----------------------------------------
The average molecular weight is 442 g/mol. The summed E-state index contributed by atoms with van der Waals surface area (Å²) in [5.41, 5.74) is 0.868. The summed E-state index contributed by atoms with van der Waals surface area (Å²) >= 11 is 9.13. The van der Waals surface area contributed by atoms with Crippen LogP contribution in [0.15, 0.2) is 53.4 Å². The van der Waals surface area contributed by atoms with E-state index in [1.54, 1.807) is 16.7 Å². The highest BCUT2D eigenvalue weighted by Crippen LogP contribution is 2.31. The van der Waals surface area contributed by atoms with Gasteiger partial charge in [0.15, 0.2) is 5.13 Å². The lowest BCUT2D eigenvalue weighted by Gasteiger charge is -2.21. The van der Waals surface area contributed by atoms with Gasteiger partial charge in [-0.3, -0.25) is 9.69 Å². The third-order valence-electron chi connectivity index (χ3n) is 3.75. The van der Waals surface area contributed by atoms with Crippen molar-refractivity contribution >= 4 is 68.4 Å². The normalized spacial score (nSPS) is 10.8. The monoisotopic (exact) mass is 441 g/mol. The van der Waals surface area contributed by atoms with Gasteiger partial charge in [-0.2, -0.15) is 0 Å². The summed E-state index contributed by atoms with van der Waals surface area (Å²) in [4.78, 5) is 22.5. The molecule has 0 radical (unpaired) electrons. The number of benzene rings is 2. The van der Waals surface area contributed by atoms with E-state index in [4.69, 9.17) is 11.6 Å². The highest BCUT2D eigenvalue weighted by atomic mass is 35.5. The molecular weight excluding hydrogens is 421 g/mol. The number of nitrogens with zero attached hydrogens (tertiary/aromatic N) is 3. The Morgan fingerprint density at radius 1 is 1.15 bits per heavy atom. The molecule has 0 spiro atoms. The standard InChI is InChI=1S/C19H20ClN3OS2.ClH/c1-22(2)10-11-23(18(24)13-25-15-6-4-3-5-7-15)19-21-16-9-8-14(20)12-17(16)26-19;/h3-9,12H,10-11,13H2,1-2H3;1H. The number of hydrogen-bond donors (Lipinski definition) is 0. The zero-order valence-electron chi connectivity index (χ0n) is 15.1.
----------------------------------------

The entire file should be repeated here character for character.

The average molecular weight is 442 g/mol. The summed E-state index contributed by atoms with van der Waals surface area (Å²) in [5.41, 5.74) is 0.868. The summed E-state index contributed by atoms with van der Waals surface area (Å²) >= 11 is 9.13. The van der Waals surface area contributed by atoms with Crippen LogP contribution in [0.15, 0.2) is 53.4 Å². The van der Waals surface area contributed by atoms with E-state index in [1.54, 1.807) is 16.7 Å². The highest BCUT2D eigenvalue weighted by Crippen LogP contribution is 2.31. The van der Waals surface area contributed by atoms with Gasteiger partial charge in [0.15, 0.2) is 5.13 Å². The lowest BCUT2D eigenvalue weighted by Gasteiger charge is -2.21. The van der Waals surface area contributed by atoms with Gasteiger partial charge in [-0.3, -0.25) is 9.69 Å². The third-order valence-electron chi connectivity index (χ3n) is 3.75. The van der Waals surface area contributed by atoms with Crippen molar-refractivity contribution >= 4 is 68.4 Å². The normalized spacial score (nSPS) is 10.8. The monoisotopic (exact) mass is 441 g/mol. The van der Waals surface area contributed by atoms with Gasteiger partial charge in [-0.2, -0.15) is 0 Å². The summed E-state index contributed by atoms with van der Waals surface area (Å²) in [4.78, 5) is 22.5. The molecule has 0 radical (unpaired) electrons. The number of benzene rings is 2. The van der Waals surface area contributed by atoms with E-state index in [4.69, 9.17) is 11.6 Å². The highest BCUT2D eigenvalue weighted by atomic mass is 35.5. The molecular weight excluding hydrogens is 421 g/mol. The number of nitrogens with zero attached hydrogens (tertiary/aromatic N) is 3. The Morgan fingerprint density at radius 1 is 1.15 bits per heavy atom. The molecule has 0 spiro atoms. The standard InChI is InChI=1S/C19H20ClN3OS2.ClH/c1-22(2)10-11-23(18(24)13-25-15-6-4-3-5-7-15)19-21-16-9-8-14(20)12-17(16)26-19;/h3-9,12H,10-11,13H2,1-2H3;1H. The number of hydrogen-bond donors (Lipinski definition) is 0. The zero-order valence-electron chi connectivity index (χ0n) is 15.1.